Lego Art is Getting Tired (but Kids Will Still Dig It)
Fun was the word that immediately sprang to mind when LEGO artist Nathan Sawaya first burst onto the South Florida art scene in the summer of 2008. That's when the original "The Art of the Brick" show went on display at the Art and Culture Center of Hollywood. I remember being happily surprised: Although the artist's raw material was a children's toy, I developed great respect for his craftsmanship and imagination. Two years later, the center showcased more of Sawaya's work in an exhibit titled "Replay."
Fun was in abundance then, when countless kids flocked to those exhibitions, helping make them the most attended shows in the center's three-decade history. Fun was what Sawaya spelled out on a giant LEGO pad with an enormous LEGO pencil, in the piece Pencil Fun. What, after all, could be more fun than an entire exhibition of art crafted almost entirely from LEGO bricks? I had tremendous fun with the first two Sawaya shows.
Now a new version of "The Art of the Brick" is on view at the Art and Culture Center, and it's not just the title that feels recycled. About a quarter of the pieces have been lifted directly from the 2008 and 2010 exhibitions. The four large, flattened, candy-colored Skulls seem eerily familiar, for instance, as does Yellow, in which a near-life-sized male figure rips his own chest open to reveal lots of little yellow LEGO bricks spilling out. Pencil Fun gives way to an Aloha Pencil writing out hello in script. (The 2010 show had a work called Pencil Yes.)
Lonely Night, one of Sawaya's most obvious, heavy-handed works, puts in a reappearance, with its cityscape of darkened buildings illuminated by one tiny yellow light in one window. The big gray head of Ideas, with its interchangeable multicolored cartridges that look ready to snap into the head, represents not inspiration but Sawaya's coasting on previous work.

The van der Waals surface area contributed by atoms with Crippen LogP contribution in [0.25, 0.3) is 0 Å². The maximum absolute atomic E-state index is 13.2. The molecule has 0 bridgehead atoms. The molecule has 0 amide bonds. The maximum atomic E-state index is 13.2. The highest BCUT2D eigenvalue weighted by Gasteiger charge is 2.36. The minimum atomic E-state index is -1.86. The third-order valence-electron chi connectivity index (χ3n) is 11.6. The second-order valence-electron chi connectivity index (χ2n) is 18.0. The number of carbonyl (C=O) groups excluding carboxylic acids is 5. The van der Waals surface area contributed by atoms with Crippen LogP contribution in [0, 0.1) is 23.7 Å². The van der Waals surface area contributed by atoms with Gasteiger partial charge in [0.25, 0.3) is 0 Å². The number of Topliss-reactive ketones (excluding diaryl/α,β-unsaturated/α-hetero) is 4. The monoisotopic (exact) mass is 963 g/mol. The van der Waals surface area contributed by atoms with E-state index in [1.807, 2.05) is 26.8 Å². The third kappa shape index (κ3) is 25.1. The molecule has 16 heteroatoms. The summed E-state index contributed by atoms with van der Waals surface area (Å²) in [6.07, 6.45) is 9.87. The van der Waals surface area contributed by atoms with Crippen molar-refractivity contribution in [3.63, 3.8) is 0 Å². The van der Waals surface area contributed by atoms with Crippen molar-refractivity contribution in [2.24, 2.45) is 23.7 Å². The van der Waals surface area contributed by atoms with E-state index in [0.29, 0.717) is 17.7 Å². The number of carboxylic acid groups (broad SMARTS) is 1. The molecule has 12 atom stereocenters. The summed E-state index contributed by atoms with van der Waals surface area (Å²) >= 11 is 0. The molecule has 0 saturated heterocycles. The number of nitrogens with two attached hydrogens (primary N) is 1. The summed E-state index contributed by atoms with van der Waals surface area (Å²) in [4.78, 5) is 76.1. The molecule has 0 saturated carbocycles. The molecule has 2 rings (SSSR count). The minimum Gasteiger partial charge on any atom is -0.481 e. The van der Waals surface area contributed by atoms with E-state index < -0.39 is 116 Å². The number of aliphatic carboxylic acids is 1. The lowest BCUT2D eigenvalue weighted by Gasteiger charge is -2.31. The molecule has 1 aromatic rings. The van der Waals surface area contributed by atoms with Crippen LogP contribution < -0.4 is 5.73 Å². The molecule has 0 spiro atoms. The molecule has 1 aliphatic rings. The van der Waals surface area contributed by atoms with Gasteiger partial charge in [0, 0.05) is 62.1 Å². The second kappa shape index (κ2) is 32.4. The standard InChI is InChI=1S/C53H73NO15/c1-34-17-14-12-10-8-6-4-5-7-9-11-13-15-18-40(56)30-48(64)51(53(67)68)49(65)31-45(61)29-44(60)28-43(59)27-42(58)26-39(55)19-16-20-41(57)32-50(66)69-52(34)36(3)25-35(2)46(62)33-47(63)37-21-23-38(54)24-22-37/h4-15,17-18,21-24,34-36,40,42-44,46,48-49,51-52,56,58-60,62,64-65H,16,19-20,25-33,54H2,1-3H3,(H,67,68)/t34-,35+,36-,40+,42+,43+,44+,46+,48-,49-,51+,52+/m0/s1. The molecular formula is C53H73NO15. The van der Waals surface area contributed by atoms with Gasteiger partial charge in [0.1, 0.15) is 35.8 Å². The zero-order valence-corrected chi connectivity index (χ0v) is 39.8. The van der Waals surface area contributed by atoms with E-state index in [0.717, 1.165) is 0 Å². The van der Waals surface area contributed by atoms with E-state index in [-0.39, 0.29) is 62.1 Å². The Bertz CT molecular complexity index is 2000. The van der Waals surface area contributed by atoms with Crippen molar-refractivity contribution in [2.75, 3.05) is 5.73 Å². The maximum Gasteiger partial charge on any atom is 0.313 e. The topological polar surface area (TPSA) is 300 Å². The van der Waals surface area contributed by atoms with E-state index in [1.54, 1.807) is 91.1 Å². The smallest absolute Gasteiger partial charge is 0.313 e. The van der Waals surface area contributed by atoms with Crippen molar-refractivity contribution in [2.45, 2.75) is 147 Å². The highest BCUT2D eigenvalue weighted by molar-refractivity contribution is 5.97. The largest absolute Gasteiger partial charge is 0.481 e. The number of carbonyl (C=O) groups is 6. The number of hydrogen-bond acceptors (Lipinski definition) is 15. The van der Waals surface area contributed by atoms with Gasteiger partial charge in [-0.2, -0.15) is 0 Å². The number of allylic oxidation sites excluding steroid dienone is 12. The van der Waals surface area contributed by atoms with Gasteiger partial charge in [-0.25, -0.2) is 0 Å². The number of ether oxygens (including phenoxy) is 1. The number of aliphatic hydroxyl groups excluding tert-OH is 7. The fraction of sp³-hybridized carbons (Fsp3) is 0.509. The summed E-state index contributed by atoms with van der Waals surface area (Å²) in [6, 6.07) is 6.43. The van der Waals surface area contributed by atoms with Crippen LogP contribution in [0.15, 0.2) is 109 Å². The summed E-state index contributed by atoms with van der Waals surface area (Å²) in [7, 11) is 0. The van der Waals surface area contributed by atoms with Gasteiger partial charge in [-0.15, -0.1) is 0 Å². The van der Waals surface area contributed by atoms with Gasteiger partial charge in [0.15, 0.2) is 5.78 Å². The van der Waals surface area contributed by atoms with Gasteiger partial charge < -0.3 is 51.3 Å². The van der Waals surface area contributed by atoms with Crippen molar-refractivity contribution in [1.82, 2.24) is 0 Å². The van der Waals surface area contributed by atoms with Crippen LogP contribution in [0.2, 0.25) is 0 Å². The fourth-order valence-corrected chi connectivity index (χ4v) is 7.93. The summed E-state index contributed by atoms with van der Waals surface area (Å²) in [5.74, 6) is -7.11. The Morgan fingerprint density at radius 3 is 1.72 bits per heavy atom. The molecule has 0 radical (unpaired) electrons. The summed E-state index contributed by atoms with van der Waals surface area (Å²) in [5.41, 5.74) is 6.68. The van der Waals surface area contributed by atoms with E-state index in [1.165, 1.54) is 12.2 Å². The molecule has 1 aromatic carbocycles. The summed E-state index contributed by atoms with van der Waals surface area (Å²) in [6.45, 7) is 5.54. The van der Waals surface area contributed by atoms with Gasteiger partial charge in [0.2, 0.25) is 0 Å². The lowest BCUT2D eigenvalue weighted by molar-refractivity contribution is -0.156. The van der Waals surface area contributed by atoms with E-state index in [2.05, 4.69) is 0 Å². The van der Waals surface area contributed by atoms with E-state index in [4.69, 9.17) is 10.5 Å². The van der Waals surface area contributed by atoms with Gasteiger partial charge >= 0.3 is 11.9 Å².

Although commercially successful exhibitions are sometimes put together and shipped off on tour, raking in money at each museum where they stop, I have to say that in my 15 years of art reviewing, I've never seen a museum bring back the (almost) same exact show twice. Sure, Sawaya threw in a few new pieces this time around (the center confirms that the artist himself selected the current lineup), but the former lawyer has made quite a living for himself in his second career (Sawaya has said that he buys all of his LEGOs and spends six figures a year on those alone), and I wish that he would have put in a little more effort for the institution that has been one of his biggest boosters since he started working in LEGO early in the new millennium.
That said, I understand the museum's need to get paid admissions in the door, and this show, like the third sequel of a Hollywood blockbuster, works perfectly well as mindless summer fun. The kids who are probably its target audience won't notice that it's a little stale.
In the newer pieces, we can see that Sawaya's wit and ingenuity haven't abandoned him. The set of gray presidential heads that make up Rushmore, for example, goes well beyond clever and into uncanny. Likewise, the scale and detail of Skateboard are also impressive. And Despair, with its portrait of a kneeling man in the grips of the title emotion, has some of the emotional charge Sawaya achieved two years ago with the Pieta-like My Boy.
The artist still elicits wows when he "paints" with LEGO bricks, creating portraits that are incredibly subtle in their details and coloration. The kid in me also got a kick out of the nearly three-foot-tall title objects in Crayons, which seem perfect subjects for LEGO art.
But work after work goes untitled, often a sign of artistic laziness; why call a work "untitled" when you can give the viewer a clue about what you were thinking when making it? This time around, "The Art of the Brick" feels like a vague affront to those of us who urged people to take Sawaya's art seriously in the first place. We know he's capable of much more, and a quick visit to his website confirms that he's still doing some eye-popping work.
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